Codie Norman flips a sign over and behind his head at Fourth Avenue and Sixth Street. His advertising company helped businesses throughout Tucson promote themselves.

Sign spinner Codie Norman — founder of Cool Kat Street Level Promotions — was known to many motorists because of his smile, performances and friendly demeanor.

The 58-year-old worked spinning signs, advertising for businesses throughout Tucson, and at street fairs on Fourth Avenue, Second Saturdays downtown and Tucson Meet Yourself.

On Dec. 28, Norman died of an apparent drug overdose, according to his family.

“He wanted to make people smile,” said his son Codie Norman Jr., 29, of Missoula, Montana, who spent time with his dad when he founded the promotions company in 2012.

“He would look at individuals in their eyes as they were passing, and he would wave and they would recognize he was waving to them. He was more than and advertiser. He was everybody’s friend,” said the son, recalling how his dad would collect Bibles and coats every year to give to the homeless.

The elder Norman struggled with alcoholism and drugs over the years, which led to episodes of homelessness and more than two years in prison for a burglary conviction. At one point years ago, he was living in a makeshift tent behind Pima Street Baptist Church on East Pima Street and North Rosemont Boulevard.

Pastor Randy Raaum and his wife reached out to help him after Norman approached them about living on the property. Norman was allowed to stay, and he eventually was able to rent an apartment, and bettered himself.

“We have known him very well for 10 years. My wife and I were very close to him. It was a shock to all of us at the church,” said Raaum about Norman’s death.

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“He was spinning up until the day he passed away, or a few days before,” Raaum recalled. “Codie was the kind of person, who if you were down, he lifted you up with his positivity. He had great faith in God. ... He just struggled,” said the pastor.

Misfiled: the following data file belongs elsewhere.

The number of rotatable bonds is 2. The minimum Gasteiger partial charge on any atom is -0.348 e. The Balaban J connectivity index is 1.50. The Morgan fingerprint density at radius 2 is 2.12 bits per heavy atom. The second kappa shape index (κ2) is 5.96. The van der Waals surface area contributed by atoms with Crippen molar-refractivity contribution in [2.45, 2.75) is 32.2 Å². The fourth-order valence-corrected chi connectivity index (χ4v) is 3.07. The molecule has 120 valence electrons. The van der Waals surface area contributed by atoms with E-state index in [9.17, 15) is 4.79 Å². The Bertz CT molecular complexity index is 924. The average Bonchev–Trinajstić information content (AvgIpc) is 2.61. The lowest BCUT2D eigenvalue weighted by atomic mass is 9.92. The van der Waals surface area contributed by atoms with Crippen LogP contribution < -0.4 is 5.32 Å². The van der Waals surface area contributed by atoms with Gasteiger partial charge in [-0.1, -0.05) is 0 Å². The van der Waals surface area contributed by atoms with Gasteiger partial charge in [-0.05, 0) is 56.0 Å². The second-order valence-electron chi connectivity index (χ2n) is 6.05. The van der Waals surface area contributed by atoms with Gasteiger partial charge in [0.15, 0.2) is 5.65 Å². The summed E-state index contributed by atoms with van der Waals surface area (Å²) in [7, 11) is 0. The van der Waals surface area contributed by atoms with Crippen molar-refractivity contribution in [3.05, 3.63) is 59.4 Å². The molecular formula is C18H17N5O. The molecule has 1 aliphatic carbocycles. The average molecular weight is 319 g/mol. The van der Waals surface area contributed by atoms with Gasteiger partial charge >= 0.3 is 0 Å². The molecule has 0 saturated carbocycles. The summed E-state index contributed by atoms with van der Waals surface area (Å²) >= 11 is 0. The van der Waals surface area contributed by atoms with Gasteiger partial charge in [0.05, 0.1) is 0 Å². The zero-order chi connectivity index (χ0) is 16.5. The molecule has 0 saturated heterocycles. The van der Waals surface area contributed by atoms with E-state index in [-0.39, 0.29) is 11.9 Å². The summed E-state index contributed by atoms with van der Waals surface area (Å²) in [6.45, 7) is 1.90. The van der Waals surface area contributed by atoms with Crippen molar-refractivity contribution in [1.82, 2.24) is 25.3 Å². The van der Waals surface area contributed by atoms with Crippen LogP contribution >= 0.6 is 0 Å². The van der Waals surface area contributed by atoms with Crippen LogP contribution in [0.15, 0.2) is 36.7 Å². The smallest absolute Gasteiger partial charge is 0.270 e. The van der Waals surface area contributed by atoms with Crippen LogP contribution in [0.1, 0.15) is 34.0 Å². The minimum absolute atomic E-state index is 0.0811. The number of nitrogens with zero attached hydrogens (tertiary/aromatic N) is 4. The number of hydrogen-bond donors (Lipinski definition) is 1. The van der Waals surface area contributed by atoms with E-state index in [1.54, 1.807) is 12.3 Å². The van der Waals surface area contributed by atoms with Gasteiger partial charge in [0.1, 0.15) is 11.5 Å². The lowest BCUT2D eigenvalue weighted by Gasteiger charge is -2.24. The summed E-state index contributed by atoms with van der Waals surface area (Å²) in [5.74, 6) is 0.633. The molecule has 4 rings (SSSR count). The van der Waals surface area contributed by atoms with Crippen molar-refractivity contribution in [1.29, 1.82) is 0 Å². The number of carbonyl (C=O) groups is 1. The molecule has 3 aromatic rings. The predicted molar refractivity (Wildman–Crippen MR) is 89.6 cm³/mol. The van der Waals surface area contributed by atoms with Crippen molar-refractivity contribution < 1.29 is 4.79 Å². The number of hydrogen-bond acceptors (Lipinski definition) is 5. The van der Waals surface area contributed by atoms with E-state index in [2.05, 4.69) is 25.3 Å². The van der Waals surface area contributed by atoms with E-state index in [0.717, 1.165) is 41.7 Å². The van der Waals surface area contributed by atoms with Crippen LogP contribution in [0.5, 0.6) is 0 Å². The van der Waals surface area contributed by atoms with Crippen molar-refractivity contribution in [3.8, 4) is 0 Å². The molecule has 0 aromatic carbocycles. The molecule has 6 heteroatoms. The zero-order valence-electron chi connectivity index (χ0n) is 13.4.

Norman was born in Magnolia, Arkansas, and moved with his family to Phoenix in the late 1960s. The family returned to Nampa, Idaho, and Norman permanently moved to Arizona in the 1990s. After his father died in 1998, Norman briefly joined Circus Gatti in Yuma. He worked moving props and performed as a clown.

“I know he loved doing what he did,” said his sister Vickie Reed of the sign spinning business. “I know Tucson loved him, and he loved Tucson,” said Reed of Nampa.

Norman is survived by two daughters, two sons, five grandchildren, three brothers and three sisters.

Services are at 12:15 p.m. Sunday, Jan. 6, at Pima Street Baptist Church, 5056 E. Pima St.

Contact reporter Carmen Duarte at cduarte@tucson.com or 573-4104. On Twitter: @cduartestar

Reporter

Carmen started at the Star in 1981 and covers the aging population. She wrote “Mama’s Santos: An Arizona Life”, a book about the Mexican and Mexican-American experience in the Southwest through stories about her family. It won 11 awards.